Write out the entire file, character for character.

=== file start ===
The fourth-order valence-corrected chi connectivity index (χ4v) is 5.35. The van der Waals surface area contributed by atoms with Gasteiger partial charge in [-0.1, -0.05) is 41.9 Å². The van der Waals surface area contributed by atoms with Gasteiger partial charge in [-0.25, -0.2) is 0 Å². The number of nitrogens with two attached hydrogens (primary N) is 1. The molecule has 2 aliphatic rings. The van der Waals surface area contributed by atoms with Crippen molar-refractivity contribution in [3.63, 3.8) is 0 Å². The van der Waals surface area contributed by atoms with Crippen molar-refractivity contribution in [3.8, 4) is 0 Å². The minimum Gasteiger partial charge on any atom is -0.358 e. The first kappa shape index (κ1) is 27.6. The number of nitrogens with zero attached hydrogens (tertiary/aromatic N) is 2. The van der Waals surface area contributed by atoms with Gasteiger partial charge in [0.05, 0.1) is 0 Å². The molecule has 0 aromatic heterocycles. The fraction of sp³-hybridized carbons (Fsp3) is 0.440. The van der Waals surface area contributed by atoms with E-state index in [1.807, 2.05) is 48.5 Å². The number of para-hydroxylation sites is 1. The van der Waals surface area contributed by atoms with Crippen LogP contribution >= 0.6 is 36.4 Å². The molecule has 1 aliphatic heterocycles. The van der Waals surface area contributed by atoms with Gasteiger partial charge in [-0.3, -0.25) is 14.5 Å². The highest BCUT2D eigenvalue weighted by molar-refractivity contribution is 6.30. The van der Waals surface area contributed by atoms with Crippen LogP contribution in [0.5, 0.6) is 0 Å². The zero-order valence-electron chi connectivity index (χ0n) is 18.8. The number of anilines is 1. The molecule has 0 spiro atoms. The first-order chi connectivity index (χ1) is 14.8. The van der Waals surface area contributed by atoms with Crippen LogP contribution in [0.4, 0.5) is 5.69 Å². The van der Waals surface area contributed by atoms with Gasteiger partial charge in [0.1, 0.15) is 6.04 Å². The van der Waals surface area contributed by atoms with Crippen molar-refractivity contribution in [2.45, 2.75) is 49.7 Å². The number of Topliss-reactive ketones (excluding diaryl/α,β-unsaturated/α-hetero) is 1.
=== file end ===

The fourth-order valence-corrected chi connectivity index (χ4v) is 5.35. The van der Waals surface area contributed by atoms with Gasteiger partial charge in [-0.1, -0.05) is 41.9 Å². The van der Waals surface area contributed by atoms with Gasteiger partial charge in [-0.25, -0.2) is 0 Å². The number of nitrogens with two attached hydrogens (primary N) is 1. The molecule has 2 aliphatic rings. The van der Waals surface area contributed by atoms with Crippen molar-refractivity contribution in [3.63, 3.8) is 0 Å². The van der Waals surface area contributed by atoms with Crippen molar-refractivity contribution in [3.8, 4) is 0 Å². The minimum Gasteiger partial charge on any atom is -0.358 e. The first kappa shape index (κ1) is 27.6. The number of nitrogens with zero attached hydrogens (tertiary/aromatic N) is 2. The van der Waals surface area contributed by atoms with Gasteiger partial charge in [0.05, 0.1) is 0 Å². The molecule has 0 aromatic heterocycles. The fraction of sp³-hybridized carbons (Fsp3) is 0.440. The van der Waals surface area contributed by atoms with E-state index in [1.807, 2.05) is 48.5 Å². The number of para-hydroxylation sites is 1. The van der Waals surface area contributed by atoms with Crippen LogP contribution >= 0.6 is 36.4 Å². The molecule has 1 aliphatic heterocycles. The van der Waals surface area contributed by atoms with Gasteiger partial charge in [-0.3, -0.25) is 14.5 Å². The highest BCUT2D eigenvalue weighted by molar-refractivity contribution is 6.30. The van der Waals surface area contributed by atoms with Crippen LogP contribution in [0.5, 0.6) is 0 Å². The zero-order valence-electron chi connectivity index (χ0n) is 18.8. The number of anilines is 1. The molecule has 0 spiro atoms. The first-order chi connectivity index (χ1) is 14.8. The van der Waals surface area contributed by atoms with Crippen LogP contribution in [0.4, 0.5) is 5.69 Å². The van der Waals surface area contributed by atoms with Gasteiger partial charge in [0.1, 0.15) is 6.04 Å². The van der Waals surface area contributed by atoms with Crippen molar-refractivity contribution in [2.45, 2.75) is 49.7 Å². The number of Topliss-reactive ketones (excluding diaryl/α,β-unsaturated/α-hetero) is 1.